“At times like this [in the first year of the new system], there may be a natural hesitancy to be overly aggressive,” he said yesterday. ‘If they are erring on the side of caution, we think that is appropriate.”
The report also cautioned that ratings could vary widely from district to district, with some seeing evenly distributed rankings and others seeing a disproportionate number of “highly effective” scores.
District-by-district scores are not yet available, according to the department. Under the law, individual teacher’s ratings will not be released.
In other findings, the state reported that the use of “student growth objectives” (SGOs) that measure teachers on student achievement factors other than state testing had largely benefited teachers. Close to two-thirds of SGOs had resulted in the highest tier of ratings, and more than 90 percent were at least satisfactory, according to the report.
And in one closely watched metric, the state found that the ratings based on student test scores had little impact on overall evaluations, with the scores of teachers judged on student test results barely differing from those who were not.
The state’s dominant teachers union, the New Jersey Education Association, applauded the high ratings but also questioned the methodology for those teachers who did not do as well. The union has long complained about the use of student test scores.
“Given the challenges teachers, administrators, and districts faced in the first year of evaluations under AchieveNJ, these results are exceptional,” said Wendell Steinhauer, the NJEA president.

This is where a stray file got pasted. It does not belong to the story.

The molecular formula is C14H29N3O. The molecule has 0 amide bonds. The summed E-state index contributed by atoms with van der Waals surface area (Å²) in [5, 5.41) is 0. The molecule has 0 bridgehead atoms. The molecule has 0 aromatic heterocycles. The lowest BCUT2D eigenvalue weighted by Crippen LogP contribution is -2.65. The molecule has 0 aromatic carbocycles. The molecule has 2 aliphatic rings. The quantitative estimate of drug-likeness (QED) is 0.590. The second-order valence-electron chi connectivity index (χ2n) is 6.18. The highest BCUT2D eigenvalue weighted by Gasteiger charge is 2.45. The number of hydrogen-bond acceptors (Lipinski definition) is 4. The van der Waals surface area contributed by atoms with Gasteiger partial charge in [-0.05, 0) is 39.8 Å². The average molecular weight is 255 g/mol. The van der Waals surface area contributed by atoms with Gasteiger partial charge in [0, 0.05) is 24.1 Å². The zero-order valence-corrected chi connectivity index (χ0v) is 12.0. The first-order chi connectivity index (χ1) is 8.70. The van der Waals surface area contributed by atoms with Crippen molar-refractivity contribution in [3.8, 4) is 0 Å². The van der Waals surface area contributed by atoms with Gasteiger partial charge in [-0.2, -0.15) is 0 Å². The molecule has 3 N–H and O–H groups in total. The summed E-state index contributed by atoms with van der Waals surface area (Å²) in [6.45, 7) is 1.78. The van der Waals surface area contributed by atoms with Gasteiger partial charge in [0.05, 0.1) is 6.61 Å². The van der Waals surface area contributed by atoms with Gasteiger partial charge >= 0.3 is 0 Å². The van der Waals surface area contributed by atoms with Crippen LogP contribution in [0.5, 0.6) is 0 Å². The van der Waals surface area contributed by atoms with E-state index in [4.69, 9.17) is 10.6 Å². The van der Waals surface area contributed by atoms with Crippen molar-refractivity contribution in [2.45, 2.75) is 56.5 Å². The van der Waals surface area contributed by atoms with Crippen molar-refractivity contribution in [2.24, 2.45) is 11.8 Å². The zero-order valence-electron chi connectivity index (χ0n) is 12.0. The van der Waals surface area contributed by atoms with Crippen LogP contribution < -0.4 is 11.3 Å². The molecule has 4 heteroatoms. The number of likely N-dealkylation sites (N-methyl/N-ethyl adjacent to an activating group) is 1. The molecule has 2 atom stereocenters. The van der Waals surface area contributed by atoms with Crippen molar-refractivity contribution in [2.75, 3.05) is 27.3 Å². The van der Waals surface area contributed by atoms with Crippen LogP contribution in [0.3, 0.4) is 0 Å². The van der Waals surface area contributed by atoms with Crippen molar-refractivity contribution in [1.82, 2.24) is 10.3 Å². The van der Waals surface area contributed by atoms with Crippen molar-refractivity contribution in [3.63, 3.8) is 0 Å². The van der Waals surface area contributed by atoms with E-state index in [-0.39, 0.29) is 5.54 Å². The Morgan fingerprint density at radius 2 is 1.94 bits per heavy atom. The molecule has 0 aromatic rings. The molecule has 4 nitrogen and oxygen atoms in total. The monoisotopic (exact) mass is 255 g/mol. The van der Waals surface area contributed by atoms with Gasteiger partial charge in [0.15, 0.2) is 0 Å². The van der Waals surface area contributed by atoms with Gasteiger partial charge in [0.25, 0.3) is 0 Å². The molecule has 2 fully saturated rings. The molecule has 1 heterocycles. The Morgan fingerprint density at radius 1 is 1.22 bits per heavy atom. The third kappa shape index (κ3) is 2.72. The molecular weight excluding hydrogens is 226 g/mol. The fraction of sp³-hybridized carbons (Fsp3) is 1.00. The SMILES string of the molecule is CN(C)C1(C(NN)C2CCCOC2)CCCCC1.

“While we continue to have deep concerns about both the implementation of the evaluation system and some of the data used to make evaluation decisions, these results show that teachers are working very hard to meet and exceed expectations.”
Star Ledger - More N.J. teachers get poor reviews in new rating system
TRENTON — More New Jersey teachers received poor performance reviews in 2013-14, the first year of a new evaluation system that factors student performance into a teacher's evaluation.
About 2,900 teachers, or 2.8 percent, received "partially effective" or "ineffective" ratings meaning they are considered substandard by the state, according to a 50-page report released Monday by the Department of Education
In 2012-13, only about 0.8 percent of teachers were given unsatisfactory ratings, according to the state.
State officials said one year of data is not enough to make sweeping conclusions about the state's teaching staff. But schools and teachers can learn more about their effectiveness from the results, Department of Education officials said.
"That was one of the goals, to be able to identify teachers who were struggling so we could help them," Education Commissioner David Hespe said of the new evaluation system, which stems from the state's landmark tenure reform law, the TEACHNJ Act.